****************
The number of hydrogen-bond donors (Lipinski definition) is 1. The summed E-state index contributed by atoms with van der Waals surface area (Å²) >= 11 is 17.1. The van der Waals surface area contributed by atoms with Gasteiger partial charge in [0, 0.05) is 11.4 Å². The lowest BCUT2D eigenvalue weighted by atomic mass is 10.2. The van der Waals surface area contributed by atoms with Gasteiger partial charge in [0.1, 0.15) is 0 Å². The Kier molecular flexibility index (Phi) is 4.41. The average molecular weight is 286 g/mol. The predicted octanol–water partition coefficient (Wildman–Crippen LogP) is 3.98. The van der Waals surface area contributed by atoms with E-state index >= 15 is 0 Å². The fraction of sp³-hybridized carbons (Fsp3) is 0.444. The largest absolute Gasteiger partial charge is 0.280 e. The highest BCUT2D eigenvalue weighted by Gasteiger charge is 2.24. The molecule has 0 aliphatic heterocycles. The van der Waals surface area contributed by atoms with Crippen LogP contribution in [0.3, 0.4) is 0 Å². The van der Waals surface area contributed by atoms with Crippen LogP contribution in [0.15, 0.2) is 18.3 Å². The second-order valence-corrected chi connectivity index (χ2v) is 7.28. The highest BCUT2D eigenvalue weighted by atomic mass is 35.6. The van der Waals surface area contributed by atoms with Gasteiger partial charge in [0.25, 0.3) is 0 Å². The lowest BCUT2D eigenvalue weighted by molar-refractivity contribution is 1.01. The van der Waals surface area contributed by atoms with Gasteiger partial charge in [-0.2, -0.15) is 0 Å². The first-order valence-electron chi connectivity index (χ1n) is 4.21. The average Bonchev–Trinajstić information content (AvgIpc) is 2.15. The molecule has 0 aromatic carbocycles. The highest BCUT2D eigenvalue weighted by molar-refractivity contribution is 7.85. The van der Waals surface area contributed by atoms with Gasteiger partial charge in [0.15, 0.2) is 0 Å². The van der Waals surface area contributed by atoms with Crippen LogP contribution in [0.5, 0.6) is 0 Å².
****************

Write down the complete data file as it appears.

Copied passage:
The number of hydrogen-bond donors (Lipinski definition) is 1. The summed E-state index contributed by atoms with van der Waals surface area (Å²) >= 11 is 17.1. The van der Waals surface area contributed by atoms with Gasteiger partial charge in [0, 0.05) is 11.4 Å². The lowest BCUT2D eigenvalue weighted by atomic mass is 10.2. The van der Waals surface area contributed by atoms with Gasteiger partial charge in [0.1, 0.15) is 0 Å². The Kier molecular flexibility index (Phi) is 4.41. The average molecular weight is 286 g/mol. The predicted octanol–water partition coefficient (Wildman–Crippen LogP) is 3.98. The van der Waals surface area contributed by atoms with E-state index >= 15 is 0 Å². The fraction of sp³-hybridized carbons (Fsp3) is 0.444. The largest absolute Gasteiger partial charge is 0.280 e. The highest BCUT2D eigenvalue weighted by Gasteiger charge is 2.24. The molecule has 0 aliphatic heterocycles. The van der Waals surface area contributed by atoms with Crippen LogP contribution in [0.3, 0.4) is 0 Å². The van der Waals surface area contributed by atoms with Crippen LogP contribution in [0.15, 0.2) is 18.3 Å². The second-order valence-corrected chi connectivity index (χ2v) is 7.28. The highest BCUT2D eigenvalue weighted by atomic mass is 35.6. The van der Waals surface area contributed by atoms with Gasteiger partial charge in [0.25, 0.3) is 0 Å². The lowest BCUT2D eigenvalue weighted by molar-refractivity contribution is 1.01. The van der Waals surface area contributed by atoms with Gasteiger partial charge in [-0.2, -0.15) is 0 Å². The first-order valence-electron chi connectivity index (χ1n) is 4.21. The average Bonchev–Trinajstić information content (AvgIpc) is 2.15. The molecule has 0 aromatic carbocycles. The highest BCUT2D eigenvalue weighted by molar-refractivity contribution is 7.85. The van der Waals surface area contributed by atoms with Gasteiger partial charge in [0.15, 0.2) is 0 Å². The van der Waals surface area contributed by atoms with Crippen LogP contribution in [0.5, 0.6) is 0 Å².